fired by code: how amazon is leading the way with a new kind of terminator
Back in the 1970s, comedian Bob Newhart imagined a world where machines fired machines for failing their performance reviews. Fast forward to today, and we’re getting awfully close to this being less of a punchline and more of a daily reality. But before machines fire other machines, it seems that they’re starting with humans at Amazon warehouses, where software which keeps track of whether human workers are meeting their quotas can recommend those who fail to hit their numbers for termination. According to court documents obtained by The Verge, it seems that more than 10% of Amazon’s workforce in some fulfilment centers may have been fired by robots, something which sounds reminiscent of a dystopian sci-fi novel.
Now, it should be noted that Amazon emphatically denies that robots are automatically firing workers, and says that terminations can be appealed, they put workers in performance plans, and support those flagged by the automated systems as struggling. This seems a bit suspect if you consider just many people are being flagged for termination by the automated systems and end up leaving shortly after, but it’s possible that the performance plan is more of a “we’ll give you one more chance to keep up” than an actual attempt to set and meet realistic metrics, so the company’s statement can be technically true. In the grand schemes of things, however, the future of work will inevitably involve robots making HR decisions.
We live in an era of quantified workspaces. We can track every hour of work, every task, every artifact, and do it to a level most of us would describe as extreme and overwhelming. With so many bosses still running offices the same way they learned to manage factories, much less the actual factories they may be running, there will definitely be a strong temptation to use robotic HR systems to constantly evaluate and micromanage workers much to the detriment of morale as already deeply unhappy and mismanaged employees are very demonstratively shown that they’re just cogs in a machine to those running the companies for which they work. And this will be even more problematic if the metrics picked for performing those evaluations are seen as arbitrary and unrealistic.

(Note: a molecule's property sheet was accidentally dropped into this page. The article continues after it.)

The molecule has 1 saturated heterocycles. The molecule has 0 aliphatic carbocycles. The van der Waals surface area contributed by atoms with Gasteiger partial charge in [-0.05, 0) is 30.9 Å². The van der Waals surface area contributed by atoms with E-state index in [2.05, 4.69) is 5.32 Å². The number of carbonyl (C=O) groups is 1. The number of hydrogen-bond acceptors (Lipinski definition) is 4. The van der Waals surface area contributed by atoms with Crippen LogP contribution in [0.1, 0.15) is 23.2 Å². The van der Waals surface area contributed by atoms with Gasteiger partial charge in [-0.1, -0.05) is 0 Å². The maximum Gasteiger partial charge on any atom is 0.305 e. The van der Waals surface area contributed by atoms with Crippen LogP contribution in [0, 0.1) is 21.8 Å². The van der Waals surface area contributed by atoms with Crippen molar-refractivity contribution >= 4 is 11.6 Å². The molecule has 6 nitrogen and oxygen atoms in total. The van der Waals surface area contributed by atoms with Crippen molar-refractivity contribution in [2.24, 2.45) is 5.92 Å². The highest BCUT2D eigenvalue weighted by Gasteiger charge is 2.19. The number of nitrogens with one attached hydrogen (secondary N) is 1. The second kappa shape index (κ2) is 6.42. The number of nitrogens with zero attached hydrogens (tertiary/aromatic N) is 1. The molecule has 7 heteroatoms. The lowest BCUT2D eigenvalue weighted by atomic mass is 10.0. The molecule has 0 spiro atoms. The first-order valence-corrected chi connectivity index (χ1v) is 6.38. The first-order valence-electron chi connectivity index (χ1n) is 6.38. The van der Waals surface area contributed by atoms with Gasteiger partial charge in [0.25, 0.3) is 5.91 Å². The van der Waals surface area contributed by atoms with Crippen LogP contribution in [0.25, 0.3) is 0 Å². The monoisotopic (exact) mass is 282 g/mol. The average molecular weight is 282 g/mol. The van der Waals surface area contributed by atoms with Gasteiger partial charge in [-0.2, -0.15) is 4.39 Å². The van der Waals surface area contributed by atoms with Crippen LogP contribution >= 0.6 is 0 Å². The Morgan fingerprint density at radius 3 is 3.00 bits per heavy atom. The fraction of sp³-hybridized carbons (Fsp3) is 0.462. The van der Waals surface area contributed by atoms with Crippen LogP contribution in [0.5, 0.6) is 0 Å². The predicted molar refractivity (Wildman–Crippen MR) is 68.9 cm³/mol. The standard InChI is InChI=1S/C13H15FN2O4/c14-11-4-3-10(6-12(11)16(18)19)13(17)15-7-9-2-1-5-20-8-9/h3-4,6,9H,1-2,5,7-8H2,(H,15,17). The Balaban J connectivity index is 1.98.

Not only will workers feel like the management treats them as less than human, but companies will inevitably be facing lawsuits claiming that managers manipulated metrics to fire employees they didn’t like for petty reasons, retaliate against whistleblowers, or cover up discrimination and cases of sexual harassment or abuse in the workplace. Let’s remember that AI systems can be every bit as biased as the people they’re meant to replace, if not more so, if they’re fed data which trains them to be bigoted or discriminatory so saying “it’s all done by a computer” won’t be a sound defense. That said, if given good training data with an appropriate set of metrics and meant to allow a two-way conversation between bosses and the workers they supervise, they could flag bad behavior to be addressed while highlighting genuine achievements that would otherwise go unnoticed.
But for those systems to be used correctly will take a sharp eye, good advice from experts, and auditing to make sure best practices are really being followed. That could be done as part of a regulatory effort, especially seeing how violations of those practices would often end up in a court or arbitration, but the threat of horrific PR, as well as the sheer cost of quantifying every possible action in a workplace would deter blatantly bad behavior, leaving regulators to deal with only the most egregious cases. Either way, automated HR is coming, and we need to take its design very seriously. Millions of livelihoods will depend on it and large-scale mistakes and bad implementations could easily trigger major recessions. We owe it to everyone who works for a living to get it right.